With the impending doom that has been ushered in with the EU’s General Data Protection Regulation (GDPR) act, the Google Analytics tool has finally gotten around to addressing its compliance. On May 25th, 2018 (the day GDPR takes effect), Google Analytics will activate the Data Retention Control Tool, which allows webmasters and Google Analytics site administrators to select the length of time that data should be kept in the system.
The Data Retention tool allows Google Analytics administrators to determine how long user-id data and even tracking data will stay on the server. The options are 14, 26, 38, and 50 months. Admins also can select “do not automatically expire.” Additionally, webmasters and administrators can reset the retention period on a new activity, meaning that the retention period will reset if new activity from the unique user ID is tracked on your website.
If a user does not initiate a new session within the expiration/retention period selected, the data associated with that ID will be deleted. GDPR outlines the legal justification in the EU for data collection, use, and retention, but from a Google Analytics perspective, it does not change the way the tool works or will work overall.
These tools are a way to shift the burden of data deletion onto website administrators, webmasters, and other entities that control Google Analytics dashboards and website installations. Google is "providing website owners with a way of self-regulating.”
Essentially, this means setting a data retention tool is completely up to the website owner. For third-party agencies, it means talking to clients about how long they want their data stored in Google Analytics. Furthermore, for third parties, this also questions how long an agency should continue to have access to a website’s analytics if the relationship is strained.
Always ask the website owner first! It’s up to the company who owns the website to determine how long the Google Analytics dashboard should hold on to their user data. If they are unaware of this new change or don’t have a strong opinion on this policy, the following questions can help determine the length of retention you should set in Google Analytics:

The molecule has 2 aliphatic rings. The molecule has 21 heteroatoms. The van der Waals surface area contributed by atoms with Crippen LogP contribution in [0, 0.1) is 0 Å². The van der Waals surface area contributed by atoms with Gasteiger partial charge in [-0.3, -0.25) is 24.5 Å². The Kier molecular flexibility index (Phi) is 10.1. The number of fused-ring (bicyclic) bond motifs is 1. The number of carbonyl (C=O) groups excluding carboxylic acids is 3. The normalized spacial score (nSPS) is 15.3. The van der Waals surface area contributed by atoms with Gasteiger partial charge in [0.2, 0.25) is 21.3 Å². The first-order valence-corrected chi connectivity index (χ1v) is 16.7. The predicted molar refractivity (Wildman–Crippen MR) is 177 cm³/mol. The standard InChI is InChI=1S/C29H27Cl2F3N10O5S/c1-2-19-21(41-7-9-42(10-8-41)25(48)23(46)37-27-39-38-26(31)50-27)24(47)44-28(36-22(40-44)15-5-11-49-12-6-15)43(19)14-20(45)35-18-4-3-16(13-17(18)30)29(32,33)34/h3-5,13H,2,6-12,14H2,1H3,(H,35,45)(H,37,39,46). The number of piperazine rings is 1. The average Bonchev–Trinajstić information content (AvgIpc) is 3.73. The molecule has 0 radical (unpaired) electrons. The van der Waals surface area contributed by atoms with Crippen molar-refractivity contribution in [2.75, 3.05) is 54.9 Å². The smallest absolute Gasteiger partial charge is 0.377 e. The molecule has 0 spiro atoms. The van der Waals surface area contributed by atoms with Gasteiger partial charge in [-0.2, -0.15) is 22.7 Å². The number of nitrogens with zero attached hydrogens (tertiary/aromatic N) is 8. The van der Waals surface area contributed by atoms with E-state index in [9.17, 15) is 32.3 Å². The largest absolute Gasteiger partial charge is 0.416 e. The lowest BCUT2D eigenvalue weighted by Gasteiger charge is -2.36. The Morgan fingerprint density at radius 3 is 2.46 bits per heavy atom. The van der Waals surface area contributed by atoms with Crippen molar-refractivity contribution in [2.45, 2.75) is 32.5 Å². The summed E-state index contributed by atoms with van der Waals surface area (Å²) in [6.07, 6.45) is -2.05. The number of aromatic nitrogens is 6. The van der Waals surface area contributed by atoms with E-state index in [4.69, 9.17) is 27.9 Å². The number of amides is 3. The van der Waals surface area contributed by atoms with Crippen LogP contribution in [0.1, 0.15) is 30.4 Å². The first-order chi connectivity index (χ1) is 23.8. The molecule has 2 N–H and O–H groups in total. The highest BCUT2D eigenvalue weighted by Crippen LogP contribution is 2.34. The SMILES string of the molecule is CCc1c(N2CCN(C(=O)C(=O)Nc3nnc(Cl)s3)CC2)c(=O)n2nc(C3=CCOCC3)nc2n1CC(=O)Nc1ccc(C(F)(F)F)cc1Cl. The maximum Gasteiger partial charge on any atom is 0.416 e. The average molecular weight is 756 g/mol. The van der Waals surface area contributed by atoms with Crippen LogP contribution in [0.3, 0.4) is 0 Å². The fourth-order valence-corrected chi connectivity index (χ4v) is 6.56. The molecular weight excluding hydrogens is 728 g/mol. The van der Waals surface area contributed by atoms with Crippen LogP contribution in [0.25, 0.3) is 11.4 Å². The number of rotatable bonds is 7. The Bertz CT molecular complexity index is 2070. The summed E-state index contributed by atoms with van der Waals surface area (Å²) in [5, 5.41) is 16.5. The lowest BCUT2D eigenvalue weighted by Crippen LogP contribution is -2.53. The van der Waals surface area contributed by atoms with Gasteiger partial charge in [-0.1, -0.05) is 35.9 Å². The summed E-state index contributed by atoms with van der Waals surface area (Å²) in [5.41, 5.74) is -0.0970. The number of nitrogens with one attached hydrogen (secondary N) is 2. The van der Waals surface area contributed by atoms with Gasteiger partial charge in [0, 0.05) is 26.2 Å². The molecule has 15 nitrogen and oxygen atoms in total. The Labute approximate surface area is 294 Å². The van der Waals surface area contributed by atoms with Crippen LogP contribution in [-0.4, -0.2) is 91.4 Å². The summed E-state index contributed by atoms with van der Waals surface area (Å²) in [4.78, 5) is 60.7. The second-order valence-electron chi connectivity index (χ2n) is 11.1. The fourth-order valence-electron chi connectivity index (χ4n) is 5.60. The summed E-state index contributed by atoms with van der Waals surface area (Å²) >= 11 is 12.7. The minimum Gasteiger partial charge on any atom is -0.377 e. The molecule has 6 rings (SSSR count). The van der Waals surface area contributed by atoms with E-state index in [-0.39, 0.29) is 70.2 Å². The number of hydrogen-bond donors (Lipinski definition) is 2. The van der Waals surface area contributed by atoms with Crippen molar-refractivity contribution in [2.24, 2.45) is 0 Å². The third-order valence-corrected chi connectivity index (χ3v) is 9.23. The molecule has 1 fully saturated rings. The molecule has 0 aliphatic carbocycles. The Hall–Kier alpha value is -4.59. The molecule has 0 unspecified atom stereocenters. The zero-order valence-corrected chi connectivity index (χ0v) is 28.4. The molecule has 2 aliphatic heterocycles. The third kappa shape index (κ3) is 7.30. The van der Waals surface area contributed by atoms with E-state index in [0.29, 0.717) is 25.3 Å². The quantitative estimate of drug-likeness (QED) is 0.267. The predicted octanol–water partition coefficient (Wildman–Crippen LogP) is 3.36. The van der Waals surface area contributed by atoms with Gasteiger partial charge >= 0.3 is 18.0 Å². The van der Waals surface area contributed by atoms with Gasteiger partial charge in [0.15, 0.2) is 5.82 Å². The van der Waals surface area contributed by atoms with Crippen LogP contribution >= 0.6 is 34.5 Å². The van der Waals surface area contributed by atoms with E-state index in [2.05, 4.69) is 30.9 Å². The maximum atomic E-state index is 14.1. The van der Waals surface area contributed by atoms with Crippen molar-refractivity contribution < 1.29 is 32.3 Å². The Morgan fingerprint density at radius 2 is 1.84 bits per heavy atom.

Question 1: How Do You Use the Data?
Surprisingly, Google Analytics is already compliant with a large portion of what is prescribed by the GDPR. Because it relies on unique user IDs, and thereby anonymizes identifying details of the user, Google Analytics ensures private data collection practices.
There is no problem with keeping Google Analytics data for this reason, but we still want to exercise caution when we keep data. GDPR is an EU policy, with future policies regarding data retention funneling down the pipeline. Additionally, North American countries may adopt similar policies.
If you constantly use data to evaluate new visitors to the website, the data retention tool can be set to delete data for people who have not been active on your website for a set period. If you have no use for older visitor data and don’t wish to remarket to those people, setting a short time frame for deletion won’t have too much of an impact on how you use Google Analytics.
If you are someone who relies on old data for decision making, you may want to set the period longer. There is also an option to keep your data indefinitely, but there is still some uncertainty if this option truly allows you to keep all data.
Question 2: Do You Still Have Access to the Website?
A bigger component of Google Analytics is tracking access. If you are a third party, your Google Analytics account probably has several properties that you never use because you no longer work with that client or administrator. If you no longer need to access the data, it is important to contact the site owner to switch over the property permanently to them and remove administrative access to the account.
This eliminates the need to set the data retention tool, but it is important to let the website owner know about the policy and the amount of data that is stored. Remember, this is just concerning Google Analytics. If you work with customer database files or customer relationship management platforms, there are additional steps needed to follow GDPR.